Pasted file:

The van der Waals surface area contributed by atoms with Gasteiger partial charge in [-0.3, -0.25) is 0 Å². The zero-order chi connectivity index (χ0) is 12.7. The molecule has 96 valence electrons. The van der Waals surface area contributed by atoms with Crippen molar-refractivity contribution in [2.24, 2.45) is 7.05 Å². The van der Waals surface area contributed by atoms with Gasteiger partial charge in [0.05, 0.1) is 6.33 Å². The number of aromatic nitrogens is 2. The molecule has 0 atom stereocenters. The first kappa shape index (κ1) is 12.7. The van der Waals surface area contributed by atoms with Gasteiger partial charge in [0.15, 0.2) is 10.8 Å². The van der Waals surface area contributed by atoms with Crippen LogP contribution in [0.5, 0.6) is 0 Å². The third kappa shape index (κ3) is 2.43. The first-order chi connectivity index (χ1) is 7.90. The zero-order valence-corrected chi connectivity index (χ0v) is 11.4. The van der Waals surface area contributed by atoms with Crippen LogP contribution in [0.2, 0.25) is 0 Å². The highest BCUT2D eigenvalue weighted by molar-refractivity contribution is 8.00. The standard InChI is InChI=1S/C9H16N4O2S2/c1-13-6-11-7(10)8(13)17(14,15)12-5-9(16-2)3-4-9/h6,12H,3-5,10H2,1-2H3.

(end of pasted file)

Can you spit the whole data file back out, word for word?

The van der Waals surface area contributed by atoms with Gasteiger partial charge in [-0.3, -0.25) is 0 Å². The zero-order chi connectivity index (χ0) is 12.7. The molecule has 96 valence electrons. The van der Waals surface area contributed by atoms with Crippen molar-refractivity contribution in [2.24, 2.45) is 7.05 Å². The van der Waals surface area contributed by atoms with Gasteiger partial charge in [0.05, 0.1) is 6.33 Å². The number of aromatic nitrogens is 2. The molecule has 0 atom stereocenters. The first kappa shape index (κ1) is 12.7. The van der Waals surface area contributed by atoms with Gasteiger partial charge in [0.15, 0.2) is 10.8 Å². The van der Waals surface area contributed by atoms with Crippen LogP contribution in [0.5, 0.6) is 0 Å². The third kappa shape index (κ3) is 2.43. The first-order chi connectivity index (χ1) is 7.90. The zero-order valence-corrected chi connectivity index (χ0v) is 11.4. The van der Waals surface area contributed by atoms with Crippen LogP contribution in [0.2, 0.25) is 0 Å². The highest BCUT2D eigenvalue weighted by molar-refractivity contribution is 8.00. The standard InChI is InChI=1S/C9H16N4O2S2/c1-13-6-11-7(10)8(13)17(14,15)12-5-9(16-2)3-4-9/h6,12H,3-5,10H2,1-2H3.